Kosovo Autonomous province in s Serbia; the capital is Pristina. Ottoman victory in the Battle of Kosovo Field (1389) broke the power of Serbia. In 1913, it was reclaimed by Serbia and was incorporated into Yugoslavia in 1929. After World War 2, it became an autonomous province of Serbia. In 1974, Kosovo was granted a degree of autonomy. In 1990, the 80% Albanian population demanded greater autonomy. Serbia responded by imposing direct rule. The violent suppression of demonstrations escalated into a full-scale war in 1999. NATO bombardment of Yugoslavia led to a Serbian withdrawal and the reinstatment of Kosovo's autonomous status. In 2002, Yugoslavia became Serbia and Montenegro. Kosovo officially became part of Serbia, but kept its autonomous status. Area: 10,887sq km (4205sq mi). Pop. (1998 est.) 2,222,000.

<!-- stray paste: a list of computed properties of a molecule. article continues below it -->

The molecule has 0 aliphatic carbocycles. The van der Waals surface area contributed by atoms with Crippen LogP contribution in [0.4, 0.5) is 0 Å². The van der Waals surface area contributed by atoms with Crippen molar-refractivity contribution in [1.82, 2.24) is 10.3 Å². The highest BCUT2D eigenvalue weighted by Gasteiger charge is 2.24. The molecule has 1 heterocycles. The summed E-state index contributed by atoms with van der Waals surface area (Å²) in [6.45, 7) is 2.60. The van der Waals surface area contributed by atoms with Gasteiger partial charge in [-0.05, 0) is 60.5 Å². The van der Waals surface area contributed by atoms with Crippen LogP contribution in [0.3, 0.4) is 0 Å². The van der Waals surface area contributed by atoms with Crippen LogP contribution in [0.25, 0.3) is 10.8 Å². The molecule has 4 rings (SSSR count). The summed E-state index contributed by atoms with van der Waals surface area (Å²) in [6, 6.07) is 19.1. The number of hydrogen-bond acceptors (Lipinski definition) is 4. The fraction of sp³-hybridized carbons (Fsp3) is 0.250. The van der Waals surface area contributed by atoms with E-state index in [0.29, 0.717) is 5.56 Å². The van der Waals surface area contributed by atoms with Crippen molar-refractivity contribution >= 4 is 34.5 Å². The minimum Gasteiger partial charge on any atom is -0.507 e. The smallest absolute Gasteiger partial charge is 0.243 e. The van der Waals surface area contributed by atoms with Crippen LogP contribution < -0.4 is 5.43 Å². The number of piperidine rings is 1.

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Kosovo

Kosovo an autonomous province of Serbia bordering on Albania, the majority of whose people are of Albanian descent, and which in 1999 was subjected to ethnic cleansing by Serbian paramilitary forces, resulting in the bombing of Belgrade by Nato.

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Kosovo

Kosovo •salvo •arvo, bravo, centavo, multum in parvo, octavo •Sarajevo •in vivo, relievo •ab ovo, de novo, Denovo, Porto Novo, Provo •Kosovo • servo